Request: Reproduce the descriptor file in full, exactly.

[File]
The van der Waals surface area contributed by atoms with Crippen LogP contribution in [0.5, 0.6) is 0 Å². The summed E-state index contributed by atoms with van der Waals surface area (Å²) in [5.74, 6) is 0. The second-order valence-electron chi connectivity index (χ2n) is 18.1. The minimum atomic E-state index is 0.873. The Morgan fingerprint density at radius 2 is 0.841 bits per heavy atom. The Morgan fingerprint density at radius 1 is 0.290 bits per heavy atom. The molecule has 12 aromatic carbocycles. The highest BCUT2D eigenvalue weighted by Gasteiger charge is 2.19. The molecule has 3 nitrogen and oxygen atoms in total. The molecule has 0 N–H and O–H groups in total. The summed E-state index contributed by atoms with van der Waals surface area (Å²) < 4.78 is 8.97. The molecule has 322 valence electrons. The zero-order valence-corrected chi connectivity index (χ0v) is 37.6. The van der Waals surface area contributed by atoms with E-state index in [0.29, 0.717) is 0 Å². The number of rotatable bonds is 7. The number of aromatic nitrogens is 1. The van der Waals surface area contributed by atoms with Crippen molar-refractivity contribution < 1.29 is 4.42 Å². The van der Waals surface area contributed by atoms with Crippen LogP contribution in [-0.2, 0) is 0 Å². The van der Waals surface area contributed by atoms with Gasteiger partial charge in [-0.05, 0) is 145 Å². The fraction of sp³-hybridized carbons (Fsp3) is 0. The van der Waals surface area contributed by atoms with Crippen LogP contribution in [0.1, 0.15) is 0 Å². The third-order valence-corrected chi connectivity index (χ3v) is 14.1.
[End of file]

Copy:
The van der Waals surface area contributed by atoms with Crippen LogP contribution in [0.5, 0.6) is 0 Å². The summed E-state index contributed by atoms with van der Waals surface area (Å²) in [5.74, 6) is 0. The second-order valence-electron chi connectivity index (χ2n) is 18.1. The minimum atomic E-state index is 0.873. The Morgan fingerprint density at radius 2 is 0.841 bits per heavy atom. The Morgan fingerprint density at radius 1 is 0.290 bits per heavy atom. The molecule has 12 aromatic carbocycles. The highest BCUT2D eigenvalue weighted by Gasteiger charge is 2.19. The molecule has 3 nitrogen and oxygen atoms in total. The molecule has 0 N–H and O–H groups in total. The summed E-state index contributed by atoms with van der Waals surface area (Å²) < 4.78 is 8.97. The molecule has 322 valence electrons. The zero-order valence-corrected chi connectivity index (χ0v) is 37.6. The van der Waals surface area contributed by atoms with E-state index in [0.29, 0.717) is 0 Å². The number of rotatable bonds is 7. The number of aromatic nitrogens is 1. The van der Waals surface area contributed by atoms with Crippen molar-refractivity contribution < 1.29 is 4.42 Å². The van der Waals surface area contributed by atoms with Crippen LogP contribution in [-0.2, 0) is 0 Å². The van der Waals surface area contributed by atoms with Gasteiger partial charge in [-0.05, 0) is 145 Å². The fraction of sp³-hybridized carbons (Fsp3) is 0. The van der Waals surface area contributed by atoms with Crippen LogP contribution in [0.1, 0.15) is 0 Å². The third-order valence-corrected chi connectivity index (χ3v) is 14.1.